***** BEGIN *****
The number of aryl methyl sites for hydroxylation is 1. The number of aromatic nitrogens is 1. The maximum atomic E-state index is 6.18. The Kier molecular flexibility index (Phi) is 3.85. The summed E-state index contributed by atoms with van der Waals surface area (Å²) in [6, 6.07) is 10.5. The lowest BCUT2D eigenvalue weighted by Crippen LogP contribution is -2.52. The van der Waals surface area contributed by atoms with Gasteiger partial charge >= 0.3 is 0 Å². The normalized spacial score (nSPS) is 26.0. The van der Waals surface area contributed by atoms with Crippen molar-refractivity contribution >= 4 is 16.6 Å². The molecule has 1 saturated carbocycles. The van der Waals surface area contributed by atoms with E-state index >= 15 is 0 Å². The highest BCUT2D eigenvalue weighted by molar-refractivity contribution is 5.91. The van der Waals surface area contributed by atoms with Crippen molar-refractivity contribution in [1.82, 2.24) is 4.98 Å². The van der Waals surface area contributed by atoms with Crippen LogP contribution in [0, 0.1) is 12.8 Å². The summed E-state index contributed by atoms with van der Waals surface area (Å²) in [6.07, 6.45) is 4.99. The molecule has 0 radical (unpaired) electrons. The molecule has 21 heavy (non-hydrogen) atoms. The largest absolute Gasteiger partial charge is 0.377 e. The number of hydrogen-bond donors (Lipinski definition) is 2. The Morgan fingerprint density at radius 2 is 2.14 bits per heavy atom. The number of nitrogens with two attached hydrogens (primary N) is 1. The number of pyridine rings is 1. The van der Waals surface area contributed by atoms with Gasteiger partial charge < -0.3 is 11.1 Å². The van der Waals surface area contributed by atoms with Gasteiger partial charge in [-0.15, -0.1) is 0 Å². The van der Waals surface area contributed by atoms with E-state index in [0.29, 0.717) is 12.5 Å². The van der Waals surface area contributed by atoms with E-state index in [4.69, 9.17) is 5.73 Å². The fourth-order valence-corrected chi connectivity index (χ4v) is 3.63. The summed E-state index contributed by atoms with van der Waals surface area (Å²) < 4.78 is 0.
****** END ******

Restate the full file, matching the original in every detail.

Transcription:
The number of aryl methyl sites for hydroxylation is 1. The number of aromatic nitrogens is 1. The maximum atomic E-state index is 6.18. The Kier molecular flexibility index (Phi) is 3.85. The summed E-state index contributed by atoms with van der Waals surface area (Å²) in [6, 6.07) is 10.5. The lowest BCUT2D eigenvalue weighted by Crippen LogP contribution is -2.52. The van der Waals surface area contributed by atoms with Gasteiger partial charge >= 0.3 is 0 Å². The normalized spacial score (nSPS) is 26.0. The van der Waals surface area contributed by atoms with Crippen molar-refractivity contribution >= 4 is 16.6 Å². The molecule has 1 saturated carbocycles. The van der Waals surface area contributed by atoms with E-state index >= 15 is 0 Å². The highest BCUT2D eigenvalue weighted by molar-refractivity contribution is 5.91. The van der Waals surface area contributed by atoms with Crippen molar-refractivity contribution in [1.82, 2.24) is 4.98 Å². The van der Waals surface area contributed by atoms with Crippen LogP contribution in [0, 0.1) is 12.8 Å². The summed E-state index contributed by atoms with van der Waals surface area (Å²) in [6.07, 6.45) is 4.99. The molecule has 0 radical (unpaired) electrons. The molecule has 21 heavy (non-hydrogen) atoms. The largest absolute Gasteiger partial charge is 0.377 e. The number of hydrogen-bond donors (Lipinski definition) is 2. The Morgan fingerprint density at radius 2 is 2.14 bits per heavy atom. The number of nitrogens with two attached hydrogens (primary N) is 1. The number of pyridine rings is 1. The van der Waals surface area contributed by atoms with Gasteiger partial charge < -0.3 is 11.1 Å². The van der Waals surface area contributed by atoms with Gasteiger partial charge in [-0.15, -0.1) is 0 Å². The van der Waals surface area contributed by atoms with E-state index in [0.29, 0.717) is 12.5 Å². The van der Waals surface area contributed by atoms with E-state index in [4.69, 9.17) is 5.73 Å². The fourth-order valence-corrected chi connectivity index (χ4v) is 3.63. The summed E-state index contributed by atoms with van der Waals surface area (Å²) < 4.78 is 0.